ECB confirms dovish bias of its new strategy. In its closely-watched pre-holiday meeting, coming close on the heels of its strategy review, the ECB offered its first indications on how the new inflation target - raised from “close to but below 2%” to a symmetric medium-term target of 2% - will be implemented. Facing a trilemma between price stability (inflation target), financial stability (preventing fragmentation) and minimizing the balance sheet risk (avoiding fiscal/financial dominance), the ECB had moved towards price stability but remains strategically orientated in the “QE infinity” section.
We consider that the implementation of the new strategy offers more potential for dovish rather than hawkish policy. The changes to the forward guidance made today already go in this direction, with the dovish shift on inflation and key rates from the strategy review confirmed. Hikes can now only occur if inflation reaches 2% "well ahead of the end of its projection horizon” (currently 2023) while “transitory” periods of “moderate” overshoot are allowed. The communication on Quantitative Easing (QE) remains largely unchanged. The decision on the tapering of the Pandemic Emergency Purchase Program (PEPP) has been pushed to Q4, probably together with the release of the new forecasts in September. The outlook for the usual open-end Asset Purchase Program (APP) remains also largely unchanged.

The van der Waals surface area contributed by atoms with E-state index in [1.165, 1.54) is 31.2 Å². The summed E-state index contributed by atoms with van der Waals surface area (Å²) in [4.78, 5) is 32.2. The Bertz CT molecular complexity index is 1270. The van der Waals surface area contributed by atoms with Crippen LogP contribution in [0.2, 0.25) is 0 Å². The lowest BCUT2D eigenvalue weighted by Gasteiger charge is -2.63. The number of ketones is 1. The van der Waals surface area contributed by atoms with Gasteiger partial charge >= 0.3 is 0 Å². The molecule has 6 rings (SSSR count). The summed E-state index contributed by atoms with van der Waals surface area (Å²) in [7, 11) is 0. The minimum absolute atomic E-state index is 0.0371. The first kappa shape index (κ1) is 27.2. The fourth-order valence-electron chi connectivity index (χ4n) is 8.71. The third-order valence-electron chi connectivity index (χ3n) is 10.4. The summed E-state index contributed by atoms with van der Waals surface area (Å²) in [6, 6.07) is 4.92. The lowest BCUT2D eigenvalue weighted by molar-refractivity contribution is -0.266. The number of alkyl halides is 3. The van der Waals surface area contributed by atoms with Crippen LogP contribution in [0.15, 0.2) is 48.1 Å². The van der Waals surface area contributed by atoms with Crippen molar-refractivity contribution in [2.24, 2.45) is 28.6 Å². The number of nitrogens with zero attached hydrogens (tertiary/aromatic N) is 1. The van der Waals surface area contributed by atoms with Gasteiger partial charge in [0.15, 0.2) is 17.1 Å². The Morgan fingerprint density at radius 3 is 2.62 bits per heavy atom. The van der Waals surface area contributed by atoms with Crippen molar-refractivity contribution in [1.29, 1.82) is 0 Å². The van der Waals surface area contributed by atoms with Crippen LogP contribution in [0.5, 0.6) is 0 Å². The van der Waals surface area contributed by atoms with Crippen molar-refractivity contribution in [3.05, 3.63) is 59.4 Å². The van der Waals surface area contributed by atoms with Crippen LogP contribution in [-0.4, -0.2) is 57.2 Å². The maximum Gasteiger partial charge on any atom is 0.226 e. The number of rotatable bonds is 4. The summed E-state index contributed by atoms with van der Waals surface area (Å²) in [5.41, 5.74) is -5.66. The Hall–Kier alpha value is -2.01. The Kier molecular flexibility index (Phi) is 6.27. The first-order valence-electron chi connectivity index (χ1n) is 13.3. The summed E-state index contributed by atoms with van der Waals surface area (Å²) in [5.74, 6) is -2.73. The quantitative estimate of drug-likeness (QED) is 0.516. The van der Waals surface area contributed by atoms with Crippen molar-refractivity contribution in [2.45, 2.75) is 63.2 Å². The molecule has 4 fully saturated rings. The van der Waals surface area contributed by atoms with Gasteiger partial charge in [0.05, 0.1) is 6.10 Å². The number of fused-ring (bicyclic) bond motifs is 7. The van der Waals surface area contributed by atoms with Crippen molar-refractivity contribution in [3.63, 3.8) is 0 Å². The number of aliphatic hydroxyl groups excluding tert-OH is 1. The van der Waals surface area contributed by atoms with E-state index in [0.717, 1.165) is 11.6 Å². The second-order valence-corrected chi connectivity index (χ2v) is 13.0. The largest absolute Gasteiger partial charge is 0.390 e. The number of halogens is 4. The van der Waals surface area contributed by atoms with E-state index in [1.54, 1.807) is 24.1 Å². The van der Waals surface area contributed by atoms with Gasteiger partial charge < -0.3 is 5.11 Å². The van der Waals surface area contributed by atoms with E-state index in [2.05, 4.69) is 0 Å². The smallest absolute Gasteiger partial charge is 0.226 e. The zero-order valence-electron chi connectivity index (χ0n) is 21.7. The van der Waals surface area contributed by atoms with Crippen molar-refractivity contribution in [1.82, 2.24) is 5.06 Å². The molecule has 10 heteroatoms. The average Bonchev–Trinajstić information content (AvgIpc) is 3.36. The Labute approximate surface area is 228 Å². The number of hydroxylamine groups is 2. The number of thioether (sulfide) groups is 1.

New wording, old problems. Rates markets have so far not embraced the ECB's new inflation target. Long-term inflation swaps and forward swaps remain well below the new target (10y swap at 1.5% , 5y5y forward swap at 1.6%). Money markets have taken a more dovish position than a month ago, pricing no significant rate hike before 2024. With today's meeting, the lift-off could be priced even further back. Regarding bond purchases, we believe the new strategic framework has limited the scope for an early tapering. With its inflation forecast currently at 1.4% in 2023, the ECB - at least under a strict interpretation of its new target - can hardly scale back the pace of its bond purchases. However, some hawkish members of the governing council had already pleaded for tapering the purchases in June, given the quick economic recovery. In addition, the PEPP, which accounts for 80% of the current bond purchases, is going to expire in March 2022. Today's meeting did not provide further information on this. Uncertainty around the spread of the Delta variant may have bought the ECB some time. But in the coming months, it will have to adress the conflict between its strategic inflation target, operational constraints (PEPP deadline, volume and issuer limits, market neutrality) and hawkish concerns.